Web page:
- Special Sections
- Public Notices
After an appalling display of inefficiency in helping disabled veterans earlier this year — nearly 900,000 had pending disability claims, and two-thirds of those had been waiting for at least four months — the Department of Veterans Affairs has made progress.
In four months, the backlog has shrunk by nearly 20 percent, President Barack Obama told the Disabled American Veterans convention recently. Claims processors are working overtime through next month, and a switch to computerized records rather than manual has helped speed the work.
But for veterans who were injured while serving our country and have waited months for help, it’s not nearly enough.
The number of claims — and the delays — has grown in recent years as more veterans have returned from Iraq and Afghanistan. Claims also have increased since Obama broadened coverage for Vietnam War veterans exposed to the herbicide Agent Orange, and since the VA increased service for those suffering from post-traumatic stress disorder.
Numbers from the VA show a veteran’s average wait time after filing a claim is 273 days. It’s nearly two months longer for vets who file their first claims, including those who served in Iraq and Afghanistan. Since Obama took office, the number of vets who wait more than a year for benefits soared, incredibly, more than 2,000 percent.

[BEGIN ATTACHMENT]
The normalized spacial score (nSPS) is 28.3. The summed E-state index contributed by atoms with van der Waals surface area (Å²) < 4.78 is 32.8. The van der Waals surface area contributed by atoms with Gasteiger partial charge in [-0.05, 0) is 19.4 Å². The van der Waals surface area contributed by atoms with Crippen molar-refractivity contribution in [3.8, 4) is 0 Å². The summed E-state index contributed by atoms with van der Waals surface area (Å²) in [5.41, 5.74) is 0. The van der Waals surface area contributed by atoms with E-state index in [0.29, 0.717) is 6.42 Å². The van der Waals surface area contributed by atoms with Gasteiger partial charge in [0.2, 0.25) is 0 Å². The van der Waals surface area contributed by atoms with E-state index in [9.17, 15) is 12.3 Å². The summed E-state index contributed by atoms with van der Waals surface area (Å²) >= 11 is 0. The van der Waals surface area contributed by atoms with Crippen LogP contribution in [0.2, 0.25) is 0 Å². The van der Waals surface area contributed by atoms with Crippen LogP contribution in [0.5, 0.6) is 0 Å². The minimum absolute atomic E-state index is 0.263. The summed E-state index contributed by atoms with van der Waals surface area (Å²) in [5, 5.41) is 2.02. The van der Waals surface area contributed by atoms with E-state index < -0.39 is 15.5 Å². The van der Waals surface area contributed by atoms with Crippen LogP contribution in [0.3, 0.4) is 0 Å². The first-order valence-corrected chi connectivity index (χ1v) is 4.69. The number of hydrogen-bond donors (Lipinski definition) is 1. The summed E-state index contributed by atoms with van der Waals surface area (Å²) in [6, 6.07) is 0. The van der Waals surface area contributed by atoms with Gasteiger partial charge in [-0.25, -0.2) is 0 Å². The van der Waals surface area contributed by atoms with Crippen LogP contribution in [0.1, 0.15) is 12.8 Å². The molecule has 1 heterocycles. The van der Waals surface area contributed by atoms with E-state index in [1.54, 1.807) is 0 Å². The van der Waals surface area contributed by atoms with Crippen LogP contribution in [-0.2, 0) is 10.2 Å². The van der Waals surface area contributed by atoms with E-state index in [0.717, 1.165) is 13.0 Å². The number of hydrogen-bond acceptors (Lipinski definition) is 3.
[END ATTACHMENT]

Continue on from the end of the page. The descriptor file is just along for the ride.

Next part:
The president, declaring that the nation must do more to help those who served, announced a comprehensive, $100 million plan to improve prevention, diagnosis and treatment for PTSD and traumatic brain injuries.
The problem, predictably, is the political logjam in Washington, D.C. A bipartisan, 10-point plan in the U.S. Senate to reform the disability claims process would have added $20 million to the department’s technology budget to upgrade computer systems, hire more processors and put in place an accountability structure.
The House balked at the measure. Among the problems, its leaders said: The president has failed to hold VA executives accountable for preventable deaths at VA medical centers.
VA Secretary Eric Shinseki has promised to eliminate the backlog by 2015. But major progress in eliminating the backlog is unlikely to happen until Congress passes a budget — something it hasn’t done in more than four years.
Obama waded into the political fray when he told the disabled veterans at the convention that the automatic job cuts could jeopardize their benefits. Actually, the VA is exempt from the sequester.
But he was right that veterans “shouldn’t have to wait years for the benefits” they have earned.
For 496,000 men and women with service-related disabilities, who already have waited more than four months without satisfaction, those words ring hollow.
This Landmark News Service editorial was first published in The Virginian-Pilot.